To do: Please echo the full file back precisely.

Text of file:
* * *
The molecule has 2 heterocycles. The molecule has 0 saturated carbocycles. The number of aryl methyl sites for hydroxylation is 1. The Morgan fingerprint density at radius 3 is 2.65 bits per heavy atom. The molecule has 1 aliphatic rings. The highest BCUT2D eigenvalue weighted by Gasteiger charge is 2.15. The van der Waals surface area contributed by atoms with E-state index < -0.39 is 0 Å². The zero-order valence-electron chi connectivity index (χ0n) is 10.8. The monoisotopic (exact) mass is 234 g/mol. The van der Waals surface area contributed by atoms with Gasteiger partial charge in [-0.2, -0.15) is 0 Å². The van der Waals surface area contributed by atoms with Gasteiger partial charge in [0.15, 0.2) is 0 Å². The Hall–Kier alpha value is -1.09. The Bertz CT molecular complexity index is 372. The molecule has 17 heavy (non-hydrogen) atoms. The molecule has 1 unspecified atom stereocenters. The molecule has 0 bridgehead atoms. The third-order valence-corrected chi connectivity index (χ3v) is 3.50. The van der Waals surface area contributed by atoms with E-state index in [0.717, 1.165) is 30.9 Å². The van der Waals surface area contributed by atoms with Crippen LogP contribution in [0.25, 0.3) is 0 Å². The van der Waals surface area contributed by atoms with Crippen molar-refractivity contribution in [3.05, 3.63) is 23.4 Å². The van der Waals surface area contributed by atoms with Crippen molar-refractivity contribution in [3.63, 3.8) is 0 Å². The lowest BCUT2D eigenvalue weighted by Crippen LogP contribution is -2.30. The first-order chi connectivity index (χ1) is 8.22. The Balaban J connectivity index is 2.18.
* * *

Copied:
The molecule has 2 heterocycles. The molecule has 0 saturated carbocycles. The number of aryl methyl sites for hydroxylation is 1. The Morgan fingerprint density at radius 3 is 2.65 bits per heavy atom. The molecule has 1 aliphatic rings. The highest BCUT2D eigenvalue weighted by Gasteiger charge is 2.15. The van der Waals surface area contributed by atoms with E-state index < -0.39 is 0 Å². The zero-order valence-electron chi connectivity index (χ0n) is 10.8. The monoisotopic (exact) mass is 234 g/mol. The van der Waals surface area contributed by atoms with Gasteiger partial charge in [-0.2, -0.15) is 0 Å². The van der Waals surface area contributed by atoms with Gasteiger partial charge in [0.15, 0.2) is 0 Å². The Hall–Kier alpha value is -1.09. The Bertz CT molecular complexity index is 372. The molecule has 17 heavy (non-hydrogen) atoms. The molecule has 1 unspecified atom stereocenters. The molecule has 0 bridgehead atoms. The third-order valence-corrected chi connectivity index (χ3v) is 3.50. The van der Waals surface area contributed by atoms with E-state index in [0.717, 1.165) is 30.9 Å². The van der Waals surface area contributed by atoms with Crippen LogP contribution in [0.25, 0.3) is 0 Å². The van der Waals surface area contributed by atoms with Crippen molar-refractivity contribution in [3.05, 3.63) is 23.4 Å². The van der Waals surface area contributed by atoms with Crippen molar-refractivity contribution in [3.63, 3.8) is 0 Å². The lowest BCUT2D eigenvalue weighted by Crippen LogP contribution is -2.30. The first-order chi connectivity index (χ1) is 8.22. The Balaban J connectivity index is 2.18.